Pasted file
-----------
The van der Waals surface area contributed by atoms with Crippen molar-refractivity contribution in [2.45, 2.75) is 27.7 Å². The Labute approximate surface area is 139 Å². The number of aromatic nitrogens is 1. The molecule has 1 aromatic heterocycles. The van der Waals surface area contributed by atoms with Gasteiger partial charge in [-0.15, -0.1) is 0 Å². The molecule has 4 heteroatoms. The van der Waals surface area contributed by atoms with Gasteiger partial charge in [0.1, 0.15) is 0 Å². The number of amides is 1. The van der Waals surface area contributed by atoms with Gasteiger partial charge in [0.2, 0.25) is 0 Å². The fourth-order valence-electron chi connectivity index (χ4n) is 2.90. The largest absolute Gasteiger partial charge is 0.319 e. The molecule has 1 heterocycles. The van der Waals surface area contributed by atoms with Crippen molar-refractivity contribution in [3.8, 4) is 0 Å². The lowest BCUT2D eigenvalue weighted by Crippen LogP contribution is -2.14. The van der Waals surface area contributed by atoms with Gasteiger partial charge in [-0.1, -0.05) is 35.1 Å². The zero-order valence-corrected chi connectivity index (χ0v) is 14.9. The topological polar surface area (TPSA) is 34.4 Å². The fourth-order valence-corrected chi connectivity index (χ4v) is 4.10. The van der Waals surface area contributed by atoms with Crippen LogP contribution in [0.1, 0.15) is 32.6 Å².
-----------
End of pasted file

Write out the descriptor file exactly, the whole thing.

The van der Waals surface area contributed by atoms with Crippen molar-refractivity contribution in [2.45, 2.75) is 27.7 Å². The Labute approximate surface area is 139 Å². The number of aromatic nitrogens is 1. The molecule has 1 aromatic heterocycles. The van der Waals surface area contributed by atoms with Gasteiger partial charge in [-0.15, -0.1) is 0 Å². The molecule has 4 heteroatoms. The van der Waals surface area contributed by atoms with Gasteiger partial charge in [0.1, 0.15) is 0 Å². The number of amides is 1. The van der Waals surface area contributed by atoms with Gasteiger partial charge in [0.2, 0.25) is 0 Å². The fourth-order valence-electron chi connectivity index (χ4n) is 2.90. The largest absolute Gasteiger partial charge is 0.319 e. The molecule has 1 heterocycles. The van der Waals surface area contributed by atoms with Crippen molar-refractivity contribution in [3.8, 4) is 0 Å². The lowest BCUT2D eigenvalue weighted by Crippen LogP contribution is -2.14. The van der Waals surface area contributed by atoms with Gasteiger partial charge in [-0.1, -0.05) is 35.1 Å². The zero-order valence-corrected chi connectivity index (χ0v) is 14.9. The topological polar surface area (TPSA) is 34.4 Å². The fourth-order valence-corrected chi connectivity index (χ4v) is 4.10. The van der Waals surface area contributed by atoms with Crippen LogP contribution in [0.1, 0.15) is 32.6 Å².